Finally, Phernetton states that Lowell has not provided him with forms, documents, and paperwork that he requested at the beginning of the month. It is not clear what documents Phernetton is referring to. If he would like to conduct discovery, he must make a formal request for production of documents to Lowell and file the same with this court. If Lowell does not respond within the time frame permitted by Federal Rule of Civil Procedure 34, Phernetton then may move to compel production, identifying the specific documents he seeks. For these reasons, Phernetton's motion [DE 43] is DENIED.

The court will now discuss Phernetton's request for counsel. A party has no constitutional or statutory right to counsel in this civil case. See Brown v. United States, 74 Fed.Appx. 611, 614 (7th Cir. 2003); Zarnes v. Rhodes, 64 F.3d 285, 288 (7th Cir. 1995) ( citing Jackson v. County of McLean, 953 F.2d 1070, 1071 (7th Cir. 1992)). However, 28 U.S.C.' 1915(e) provides

The court may request an attorney to represent any person unable to afford counsel...[and] shall dismiss the case at any time if the court determines that: the allegation of poverty is untrue; or the action or appeal is frivolous or malicious; fails to state a claim on which relief may be granted; or seeks monetary relief against a defendant who is immune from such relief.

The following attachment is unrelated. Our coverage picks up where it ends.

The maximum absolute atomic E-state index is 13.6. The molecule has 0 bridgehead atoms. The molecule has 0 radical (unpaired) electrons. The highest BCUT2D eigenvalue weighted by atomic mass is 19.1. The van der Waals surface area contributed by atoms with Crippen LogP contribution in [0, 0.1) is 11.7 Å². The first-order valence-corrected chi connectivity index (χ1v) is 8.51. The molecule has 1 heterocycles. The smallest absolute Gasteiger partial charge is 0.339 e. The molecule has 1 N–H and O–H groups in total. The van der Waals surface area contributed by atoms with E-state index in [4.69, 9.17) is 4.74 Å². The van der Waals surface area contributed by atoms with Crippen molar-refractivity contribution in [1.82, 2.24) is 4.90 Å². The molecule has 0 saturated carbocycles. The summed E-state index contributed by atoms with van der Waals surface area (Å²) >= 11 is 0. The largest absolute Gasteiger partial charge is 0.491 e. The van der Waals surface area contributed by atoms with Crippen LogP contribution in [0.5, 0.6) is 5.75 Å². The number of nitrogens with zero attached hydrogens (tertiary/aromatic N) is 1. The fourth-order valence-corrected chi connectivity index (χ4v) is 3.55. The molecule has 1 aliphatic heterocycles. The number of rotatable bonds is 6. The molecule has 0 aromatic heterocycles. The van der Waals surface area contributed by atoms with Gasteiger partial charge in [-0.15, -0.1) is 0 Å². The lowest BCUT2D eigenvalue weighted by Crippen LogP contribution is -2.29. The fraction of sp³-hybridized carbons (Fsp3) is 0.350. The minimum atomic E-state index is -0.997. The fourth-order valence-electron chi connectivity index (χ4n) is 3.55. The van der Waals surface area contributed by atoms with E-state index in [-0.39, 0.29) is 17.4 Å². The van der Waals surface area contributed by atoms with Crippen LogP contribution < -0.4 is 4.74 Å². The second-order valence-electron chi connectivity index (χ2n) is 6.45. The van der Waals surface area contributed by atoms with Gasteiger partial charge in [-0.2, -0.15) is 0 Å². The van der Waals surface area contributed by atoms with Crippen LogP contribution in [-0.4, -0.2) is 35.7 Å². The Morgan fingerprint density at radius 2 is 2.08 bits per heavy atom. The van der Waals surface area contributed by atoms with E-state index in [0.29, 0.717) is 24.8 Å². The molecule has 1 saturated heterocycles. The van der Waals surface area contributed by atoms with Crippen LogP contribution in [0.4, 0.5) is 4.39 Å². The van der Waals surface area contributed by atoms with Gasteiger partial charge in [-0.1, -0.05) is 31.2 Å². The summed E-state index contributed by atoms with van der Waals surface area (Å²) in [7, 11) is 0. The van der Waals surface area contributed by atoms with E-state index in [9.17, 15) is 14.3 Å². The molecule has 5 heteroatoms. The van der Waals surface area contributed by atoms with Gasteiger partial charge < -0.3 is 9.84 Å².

The decision of a district court to appoint counsel is reviewed for an abuse of discretion. Weiss v. Cooley, 230 F.3d 1027, 1034 (7th Cir. 2000); Jackson, 953 F.2d at 1071-1072. The court abuses its discretion if "[d]enying a request for counsel... would result in fundamental unfairness infringing on due process rights.'" Gil v. Reed, 381 F.3d 649, 657 (7th Cir. 2004) ( quoting Jackson, 953 F.2d at 1071-72).

In determining whether counsel should be appointed, the court must consider: "(1) has the indigent plaintiff made a reasonable attempt to obtain counsel or been effectively precluded from doing so; and if so, (2) given the difficulty of the case, does the plaintiff appear competent to litigate it himself." Pruitt, 503 F.3d at 654-55 (citing Farmer v. Haas, 990 F.2d 319, 321-22 (7th Cir. 1993)). See also Gruenberg v. Kingsland, No. 13-1218, 530 Fed.Appx. 583, 584 (7th Cir. 2013) (explaining that the court only had to consider whether, given the complexity of the issues, the plaintiff was competent to litigate the case).

Here, Phernetton has not provided a list of law firms which he has contacted in an attempt to obtain counsel himself. Phernetton's motion can be denied on those facts alone. However, even if he was able to satisfy the first prong, the court's inquiry proceeds to the second prong, which has been clarified: